Create Profile

Creating your profile will enable you to submit photos and stories to get published on News24.

Please provide a username for your profile page:

This username must be unique, cannot be edited and will be used in the URL to your profile page across the entire 24.com network.

Facebook Sign-In

Hi News addict,

Join the News24 Community to be involved in breaking the news.

Log in with Facebook to comment and personalise news, weather and listings.


Two dead as reservist goes on rampage

13 May 2015, 10:32

Seoul -A South Korean reservist went on a shooting spree that left one comrade dead and three wounded on Wednesday before shooting himself dead, as Amnesty International urged Seoul to rethink mandatory military service.

The unidentified reservist opened fire with his rifle on his fellow soldiers during shooting practice at a military training camp in southern Seoul before turning the gun on himself, a defence ministry spokesman said.

"The man killed himself on the spot following the shooting spree that killed one of his fellow reservists and wounded three others," the spokesman told AFP.

"The exact reason is still not clear, but our initial investigation found the incident appeared to be related to a personal matter," he added.

According to the Yonhap news agency, "Gangnam Style" singer Psy, who is also a reservist, had been at the same training camp performing his mandatory military duty and left just 20 minutes before the shooting.

Every able-bodied South Korean male between the ages of 18 and 35 is required to serve two years in the military.

Upon completion, they must serve in the reserve forces for eight more years, with a maximum of 160 hours of duty per year.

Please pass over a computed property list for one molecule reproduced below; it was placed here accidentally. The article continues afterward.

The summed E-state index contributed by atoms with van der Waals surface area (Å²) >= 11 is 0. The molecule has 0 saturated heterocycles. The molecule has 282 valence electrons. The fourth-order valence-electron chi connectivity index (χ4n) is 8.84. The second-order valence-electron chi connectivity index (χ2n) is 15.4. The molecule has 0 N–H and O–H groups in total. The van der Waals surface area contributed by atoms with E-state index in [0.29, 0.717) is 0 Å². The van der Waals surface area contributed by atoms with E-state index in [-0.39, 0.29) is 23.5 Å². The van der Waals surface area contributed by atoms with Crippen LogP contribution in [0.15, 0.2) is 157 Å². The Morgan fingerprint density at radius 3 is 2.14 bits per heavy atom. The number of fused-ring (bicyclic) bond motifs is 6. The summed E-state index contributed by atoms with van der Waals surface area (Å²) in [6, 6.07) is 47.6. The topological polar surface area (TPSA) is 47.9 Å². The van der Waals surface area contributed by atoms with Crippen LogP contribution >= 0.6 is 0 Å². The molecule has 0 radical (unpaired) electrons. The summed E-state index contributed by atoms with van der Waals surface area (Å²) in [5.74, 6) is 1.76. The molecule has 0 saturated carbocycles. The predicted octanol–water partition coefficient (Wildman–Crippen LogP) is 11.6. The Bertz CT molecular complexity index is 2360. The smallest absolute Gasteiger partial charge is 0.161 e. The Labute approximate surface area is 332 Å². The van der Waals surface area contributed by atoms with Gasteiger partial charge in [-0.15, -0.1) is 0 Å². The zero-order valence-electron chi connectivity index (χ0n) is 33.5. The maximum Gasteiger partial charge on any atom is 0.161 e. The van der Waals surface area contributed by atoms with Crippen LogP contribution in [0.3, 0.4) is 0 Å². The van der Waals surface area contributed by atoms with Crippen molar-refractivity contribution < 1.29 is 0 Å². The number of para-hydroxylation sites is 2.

Apart from those with physical disabilities, exemptions are rare and anyone refusing to serve -- for moral or religious reasons - faces an automatic jail term.

Wednesday's shooting incident came as Amnesty International released a report calling on South Korea to release hundreds of young men jailed for refusing conscription, and urging Seoul to offer alternatives to serving in the military.

Jailing refuseniks a 'scandal'

Most prominent among the "refuseniks" are Jehovah's Witnesses, some 12,000 of whom have been jailed over the past six decades.

In a report titled "Sentenced to Life," Amnesty said the stigma attached to conscientious objectors meant many faced economic and social disadvantages that lasted far beyond the typical 18-month jail term.

"For the South Korean government to condemn innocent young men as criminals is a scandal and a violation of their rights," said Hiroka Shoji, the rights monitor's East Asia Researcher.

"The jailing of conscientious objectors does not make South Korea any safer, it only serves to stigmatise and crush the aspirations of young men who had bright futures," Shoji said.

The main rationale for military service is the threat posed by North Korea, given that the 1950-53 Korean conflict ended with a ceasefire rather than a peace treaty, leaving the two Koreas technically still at war.